Skip to Navigation Skip to Content

Seven Reasons to Chill in a Movie Theater

Sebastian Cordero's Europa Report is more science than fiction. Image via latfusa.com

One review and six previews of this weekend's upcoming flicks.

The problem, in part, with films about the terror of deep space is that their lunch has generally been pre-digested for them by the three existing masterworks: 2001Solaris, and Alien. Like the American fascination with space travel–largely an artifact of our more Earthbound past–the genre is in decline, and while there have been a couple of pleasurable bumps on the way down, like Event Horizon and Duncan Jones' unexpected Moon, the die is already cast. Europa Report, smart as it is, acknowledges this–there's more than a bit of homage to Kubrik's Space Odyssey on display in this faux doc about the first manned excursion to Jupiter's cold moon.

The scenario comes direct from yesterday's headlines: The crew of the commercially-sponsored (in a crafty modern update) spacecraft Europa One are to make the first manned mission to Europa in order to break the layer of ice that surrounds the moon and check for signs of life. The film's framing necessitates that this is two years in the past, thus we know already that the team has met an unseemly fate and that dread is a pre-supposition as the full complement of handheld, helmet and cabin cams are deployed to show us what went down.

Though budget limitations were obviously a constraint, Blair Witch comparisons citing Europa's handheld approach ring false: Realism is the primary task of the shaky assemblage that sputters, stutters, and glitches throughout. There are moments of brilliance that will especially delight afficionados. The shuttle's landing is a near-perfect replica of the moon landing (in HD), and the first space walk is particularly exhilarating. The film's plot duly moves through a familiar space travel arc of elation, boredom, discovery and ultimately, horror. Hanging at dread and sparkling too briefly, it falters in the last point, delivering a twist that feels like too little, too late and drags the film's IQ down a few points.

Despite the intrusion of marquee talent Sharlto Copley (Elysium), whose boisterous American accent makes him more distracting than charismatic, Europa assembles a tidy United Nations of international stars including Hong Kong's Daniel Woo, Michael Nyquist (The Girl with the Dragon Tattoo) and recent True Blood acquisiton Karlona Wydra, all of whom ably portray space station living writ small. Europa isn't for hardcore fans of sci-fi horror, but is candy for science buffs and makes a tidy appetizer for Alfonso Cuaron's deep space IMAX thriller Gravity, which comes out later this year. The discoveries of Europa Report aren't revelatory, but their delivery is nothing short of state-of-the-art. Rotten Tomatoes: 76%. Kabuki.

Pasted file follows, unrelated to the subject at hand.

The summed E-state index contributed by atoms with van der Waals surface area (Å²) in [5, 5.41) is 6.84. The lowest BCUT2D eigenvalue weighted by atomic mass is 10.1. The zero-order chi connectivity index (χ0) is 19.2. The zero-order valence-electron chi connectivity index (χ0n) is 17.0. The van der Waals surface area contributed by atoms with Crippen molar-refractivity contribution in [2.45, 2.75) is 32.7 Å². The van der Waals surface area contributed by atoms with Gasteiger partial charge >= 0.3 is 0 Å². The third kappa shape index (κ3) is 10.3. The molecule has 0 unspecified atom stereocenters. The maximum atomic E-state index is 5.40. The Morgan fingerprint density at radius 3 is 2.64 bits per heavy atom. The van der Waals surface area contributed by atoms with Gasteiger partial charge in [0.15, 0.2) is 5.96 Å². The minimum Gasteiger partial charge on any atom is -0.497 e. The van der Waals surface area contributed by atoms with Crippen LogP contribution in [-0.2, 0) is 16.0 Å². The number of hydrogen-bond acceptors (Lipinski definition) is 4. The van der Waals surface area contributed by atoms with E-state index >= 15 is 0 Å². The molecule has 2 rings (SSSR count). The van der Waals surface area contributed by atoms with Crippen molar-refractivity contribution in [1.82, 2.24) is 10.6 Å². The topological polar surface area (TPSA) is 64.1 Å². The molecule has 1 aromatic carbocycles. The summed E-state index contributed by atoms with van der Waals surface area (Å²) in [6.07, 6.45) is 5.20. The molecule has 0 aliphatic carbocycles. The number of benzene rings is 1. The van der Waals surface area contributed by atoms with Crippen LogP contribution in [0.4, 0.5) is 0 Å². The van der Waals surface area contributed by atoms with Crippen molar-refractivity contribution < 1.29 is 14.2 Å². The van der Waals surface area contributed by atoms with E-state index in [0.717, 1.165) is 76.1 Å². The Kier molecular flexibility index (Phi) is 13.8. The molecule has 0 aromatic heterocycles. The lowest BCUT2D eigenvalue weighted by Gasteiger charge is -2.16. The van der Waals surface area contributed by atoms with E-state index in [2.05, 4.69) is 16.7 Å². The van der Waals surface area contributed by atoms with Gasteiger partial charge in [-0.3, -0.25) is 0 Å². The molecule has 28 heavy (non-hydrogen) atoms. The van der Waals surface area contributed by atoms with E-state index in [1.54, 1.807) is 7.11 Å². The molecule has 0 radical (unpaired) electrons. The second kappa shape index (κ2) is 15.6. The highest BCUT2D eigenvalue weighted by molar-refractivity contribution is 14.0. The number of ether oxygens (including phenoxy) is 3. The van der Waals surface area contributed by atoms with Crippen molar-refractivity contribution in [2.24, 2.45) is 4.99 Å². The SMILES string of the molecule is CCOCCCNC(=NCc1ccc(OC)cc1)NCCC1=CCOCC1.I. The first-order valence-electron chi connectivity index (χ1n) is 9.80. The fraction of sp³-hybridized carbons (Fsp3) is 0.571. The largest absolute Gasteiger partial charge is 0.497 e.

Other films to catch:

In a World… – Current indie comedy 'it' girl and all-around hottie Lake Bell writes, directs, and stars in this send up of the voice talent industry with a host of other hot comedians. Rotten Tomatoes: 88%. Century Center 9.

Jobs– Everybody's favorite punk (er?), Ashton Kutcher, gets the rare chance to flex his atrophied acting muscles, but is further weighted by the worshipful script and clunky direction of this Apple memoir. Rotten Tomatoes: 40%. Kabuki.

Drug War – Hong Kong godfather Johnny To made a rare trip to the mainland to film this savage, kinetic exploration of the Chinese drug trade, drawn as a deadlock with no winners, only victims. Rotten Tomatoes: 96%. Metreon.

Portrait of Jason – Unsung New American Cinema affiliate Shirley Clarke directs a disarming portrait of a mercurial gay black hustler in this cagey doc admired by John Cassavetes. Roxie Friday. Rotten Tomatoes: 100%. Roxie, Friday only.

Kick-Ass 2 - McLovin (Christopher Mintz-Plasse) becomes the world's first super villain in this discombobulated sequel to the inspired 2001 un-super hero flick. Rotten Tomatoes: 44%. AMC Van Ness.

The Artist and the Model – In occupied France an elder sculptor rediscovers passion when he falls for a beautiful Spanish model in this romantic black-and-white miniature by Belle Epoque director Fernando Trueba. Rotten Tomatoes: 65%. Opera Plaza Cinemas.